Follow these recommendations to help prevent costly losses.

Nationwide has been insuring agriculture since 1909 and maintains an extensive database of losses, including causes when they are identifiable. This database enables us to identify trends and offer insights to members to help prevent losses, including poultry buildings losses due to construction issues.

Here are the three main causes of losses to poultry buildings based on construction and ways poultry producers can help prevent these costly losses.

Engineered building design

Ideally, the structural building system should be fully designed by a licensed engineer or a building kit should be furnished from a manufacturer with an in-house engineering staff. Fully engineered buildings are less susceptible to loss since codified loading criteria are applied to every structural component and each component is then sized to meet minimum structural performance levels. Be wary of partially engineered and non-engineered buildings. Partially engineered buildings are exceedingly common in the poultry industry and are defined as a building where some individual components are engineered, but the structural system as a whole has not. Nationwide’s poultry building loss history has shown that partially engineered buildings are susceptible to failures at the interface where engineered components interact with non-engineered components.

A common example of partially engineered construction: Wood trusses are often engineered components and an engineer-stamped drawing can be (and often is) furnished as evidence of design compliance. Roof purlins (purlins are the structural element that spans truss-to-truss across the top of the truss chord) attach directly to the top chord of wood trusses and are not part of the engineered truss design. All too frequently, the truss-to-purlin connection is undersized, resulting in a loss of the roof during even a modest wind event.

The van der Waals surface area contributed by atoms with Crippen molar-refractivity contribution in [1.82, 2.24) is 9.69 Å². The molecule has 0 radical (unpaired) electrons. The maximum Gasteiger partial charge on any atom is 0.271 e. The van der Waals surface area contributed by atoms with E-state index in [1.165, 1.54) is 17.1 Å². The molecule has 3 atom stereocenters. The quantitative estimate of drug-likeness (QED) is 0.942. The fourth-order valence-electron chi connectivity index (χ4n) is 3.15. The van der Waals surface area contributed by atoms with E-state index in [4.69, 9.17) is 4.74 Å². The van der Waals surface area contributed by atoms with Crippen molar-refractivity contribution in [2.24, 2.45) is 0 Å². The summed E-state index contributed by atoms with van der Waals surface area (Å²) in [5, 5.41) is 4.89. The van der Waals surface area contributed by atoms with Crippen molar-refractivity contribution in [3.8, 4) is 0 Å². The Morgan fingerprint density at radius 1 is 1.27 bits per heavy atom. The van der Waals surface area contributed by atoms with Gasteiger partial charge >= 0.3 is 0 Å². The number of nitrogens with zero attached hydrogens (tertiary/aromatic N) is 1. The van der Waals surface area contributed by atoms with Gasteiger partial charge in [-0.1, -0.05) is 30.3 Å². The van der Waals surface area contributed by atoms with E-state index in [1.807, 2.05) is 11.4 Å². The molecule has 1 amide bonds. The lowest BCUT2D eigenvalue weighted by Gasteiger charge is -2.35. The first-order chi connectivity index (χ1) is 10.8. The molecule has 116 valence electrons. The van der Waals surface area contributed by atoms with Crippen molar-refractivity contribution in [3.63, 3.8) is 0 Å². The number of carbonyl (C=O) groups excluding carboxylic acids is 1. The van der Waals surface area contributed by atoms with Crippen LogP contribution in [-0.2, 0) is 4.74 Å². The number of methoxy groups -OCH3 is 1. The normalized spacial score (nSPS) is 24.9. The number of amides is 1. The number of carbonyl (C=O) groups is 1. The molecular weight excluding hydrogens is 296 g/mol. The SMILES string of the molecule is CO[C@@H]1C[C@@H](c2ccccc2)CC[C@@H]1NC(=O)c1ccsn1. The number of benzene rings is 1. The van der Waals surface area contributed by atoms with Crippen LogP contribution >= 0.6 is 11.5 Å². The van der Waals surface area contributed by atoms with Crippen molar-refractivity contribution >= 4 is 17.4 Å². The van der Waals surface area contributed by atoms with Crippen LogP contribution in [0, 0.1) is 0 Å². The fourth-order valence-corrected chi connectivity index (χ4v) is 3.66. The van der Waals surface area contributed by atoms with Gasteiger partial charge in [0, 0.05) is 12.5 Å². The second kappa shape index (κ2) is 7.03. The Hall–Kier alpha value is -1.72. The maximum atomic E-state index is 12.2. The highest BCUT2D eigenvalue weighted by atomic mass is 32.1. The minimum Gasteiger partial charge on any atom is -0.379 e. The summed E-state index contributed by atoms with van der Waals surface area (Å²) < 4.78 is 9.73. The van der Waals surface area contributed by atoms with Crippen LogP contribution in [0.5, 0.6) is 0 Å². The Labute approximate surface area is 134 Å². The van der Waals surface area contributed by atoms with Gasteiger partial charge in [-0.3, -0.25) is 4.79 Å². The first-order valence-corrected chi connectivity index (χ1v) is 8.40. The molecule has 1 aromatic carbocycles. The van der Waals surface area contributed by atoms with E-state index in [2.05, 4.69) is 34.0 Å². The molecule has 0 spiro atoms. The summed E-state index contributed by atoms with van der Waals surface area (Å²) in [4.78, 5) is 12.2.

Wood trusses

Examinations after roof collapses on poultry buildings reveal that wood trusses are frequently installed incorrectly. More specifically, the permanent lateral restraint mechanisms for the wood trusses are often missing rows of continuous lateral restraint and/or missing bracing elements.

Wood trusses are a collection of chords and webs (see Figure 1). Chords and webs can be stressed in either tension or compression, depending on the loading condition. To prevent premature buckling failures, the slender webs and chords stressed in compression must be continually laterally restrained and braced to rigid building components. When the slender compression members are not correctly restrained and braced, they can fail under loading conditions far less than assumed in the original design.

drawing of wood trusses
Figure 1

Because this particular oversight is so common, poultry operators should consider hiring a licensed engineer to perform an inspection of the as-built condition of the permanent lateral restraint mechanisms.

Excessive snow accumulation

Based on our loss history, there is seldom excess load capacity in trusses supplied for agricultural projects. Poultry producers should avoid making any building alterations that could produce additional accumulations of snow on roofs, such as building on additions with differing roof heights or installing snow guards on the roof sheathing. Also, Nationwide suggests producers inspect for snow drifts that form a “ramp” from the ground to the eave of the building roof. These “ramps” can allow wind to impart large unbalanced snow loads to the roof. If these ramps form, farmers should remove the drift.

Nationwide suggests poultry producers in areas of the country that experience significant snowfall prepare a contingency plan to remove snow from the roof after a severe snow event. One of the safest ways to remove snow may be to install multiple knock-out panels in the building’s ceiling liner to allow heated air into the attic space. This can help melt snow accumulation from the roof.

Fire spread prevention